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The Cover
July 21, 1999


JAMA. 1999;282(3):214. doi:10.1001/jama.282.3.214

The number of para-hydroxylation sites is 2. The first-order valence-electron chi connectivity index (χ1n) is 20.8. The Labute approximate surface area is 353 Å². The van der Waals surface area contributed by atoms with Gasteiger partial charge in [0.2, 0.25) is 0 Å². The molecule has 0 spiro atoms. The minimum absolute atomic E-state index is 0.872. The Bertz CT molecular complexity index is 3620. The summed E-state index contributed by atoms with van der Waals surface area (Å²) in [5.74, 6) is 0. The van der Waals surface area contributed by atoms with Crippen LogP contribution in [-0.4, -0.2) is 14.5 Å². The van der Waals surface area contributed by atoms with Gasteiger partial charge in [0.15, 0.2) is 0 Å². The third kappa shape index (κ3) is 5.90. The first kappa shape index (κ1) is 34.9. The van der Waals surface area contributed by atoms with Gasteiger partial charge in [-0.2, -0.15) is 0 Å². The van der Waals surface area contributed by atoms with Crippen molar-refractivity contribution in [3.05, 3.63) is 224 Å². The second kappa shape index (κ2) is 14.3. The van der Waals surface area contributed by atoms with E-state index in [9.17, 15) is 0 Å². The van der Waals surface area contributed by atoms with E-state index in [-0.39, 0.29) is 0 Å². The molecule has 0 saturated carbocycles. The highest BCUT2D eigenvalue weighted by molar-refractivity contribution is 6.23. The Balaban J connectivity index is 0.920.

His paintings were quintessentially Victorian: fussy, florid as a midsummer garden, stuffed with detail; also exotic, erotic, and always entirely proper. His name was Albert Joseph Moore (1841-1893). He was the youngest of 15 children of a provincial (York) portrait painter, precocious, and one of the four who followed his father's profession. At age 17 he entered the Royal Academy Schools in London. For a time, he designed tiles and wallpaper for the firm of Morris, Marshall, Faulkner & Co and painted murals in the churches and country homes of England. He was a friend of James Abbott McNeill Whistler, whose works he influenced, and supported him in the infamous "farthing libel suit" against the powerful critic John Ruskin. He went abroad twice: the first time at age 18, when he went to France with the architect William Eden Nesfield, the second time at age 21, when he went to Rome with his artist brother John Collingham, some 12 years his senior. He belonged to the "Art for Art's Sake" school of aesthetics: the sole purpose of art was beauty; form, composition, and color were only the means of getting there. His style was Classical, his mentor the art of ancient Greece, his models the Parthenon sculptures brought to Britain by Lord Elgin in the early 1800s. The so-called Elgin Marbles, they now resided in the British Museum, where he studied them intensively.

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